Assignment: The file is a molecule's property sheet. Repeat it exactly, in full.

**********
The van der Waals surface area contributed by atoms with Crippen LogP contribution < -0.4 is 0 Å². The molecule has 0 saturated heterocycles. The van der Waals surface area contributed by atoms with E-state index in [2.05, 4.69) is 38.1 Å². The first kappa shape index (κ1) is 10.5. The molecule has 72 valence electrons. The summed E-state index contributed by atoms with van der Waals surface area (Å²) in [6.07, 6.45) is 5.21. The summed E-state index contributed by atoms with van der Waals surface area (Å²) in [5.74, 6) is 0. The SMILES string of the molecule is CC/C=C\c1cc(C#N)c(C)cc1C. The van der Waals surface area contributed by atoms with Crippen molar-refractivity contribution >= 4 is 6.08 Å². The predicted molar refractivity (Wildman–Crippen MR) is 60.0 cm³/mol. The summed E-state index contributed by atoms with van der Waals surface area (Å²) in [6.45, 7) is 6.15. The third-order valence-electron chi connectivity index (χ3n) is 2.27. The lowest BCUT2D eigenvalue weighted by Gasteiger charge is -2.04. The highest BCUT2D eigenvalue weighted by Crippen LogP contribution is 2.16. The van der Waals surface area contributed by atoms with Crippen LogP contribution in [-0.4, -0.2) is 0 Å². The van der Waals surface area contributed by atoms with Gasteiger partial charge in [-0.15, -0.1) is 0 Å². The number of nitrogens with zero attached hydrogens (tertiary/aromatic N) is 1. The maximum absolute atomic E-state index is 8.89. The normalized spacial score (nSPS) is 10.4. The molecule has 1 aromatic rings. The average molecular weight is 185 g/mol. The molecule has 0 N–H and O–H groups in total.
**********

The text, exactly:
The van der Waals surface area contributed by atoms with Crippen LogP contribution < -0.4 is 0 Å². The molecule has 0 saturated heterocycles. The van der Waals surface area contributed by atoms with E-state index in [2.05, 4.69) is 38.1 Å². The first kappa shape index (κ1) is 10.5. The molecule has 72 valence electrons. The summed E-state index contributed by atoms with van der Waals surface area (Å²) in [6.07, 6.45) is 5.21. The summed E-state index contributed by atoms with van der Waals surface area (Å²) in [5.74, 6) is 0. The SMILES string of the molecule is CC/C=C\c1cc(C#N)c(C)cc1C. The van der Waals surface area contributed by atoms with Crippen molar-refractivity contribution >= 4 is 6.08 Å². The predicted molar refractivity (Wildman–Crippen MR) is 60.0 cm³/mol. The summed E-state index contributed by atoms with van der Waals surface area (Å²) in [6.45, 7) is 6.15. The third-order valence-electron chi connectivity index (χ3n) is 2.27. The lowest BCUT2D eigenvalue weighted by Gasteiger charge is -2.04. The highest BCUT2D eigenvalue weighted by Crippen LogP contribution is 2.16. The van der Waals surface area contributed by atoms with Crippen LogP contribution in [-0.4, -0.2) is 0 Å². The van der Waals surface area contributed by atoms with Gasteiger partial charge in [-0.15, -0.1) is 0 Å². The number of nitrogens with zero attached hydrogens (tertiary/aromatic N) is 1. The maximum absolute atomic E-state index is 8.89. The normalized spacial score (nSPS) is 10.4. The molecule has 1 aromatic rings. The average molecular weight is 185 g/mol. The molecule has 0 N–H and O–H groups in total.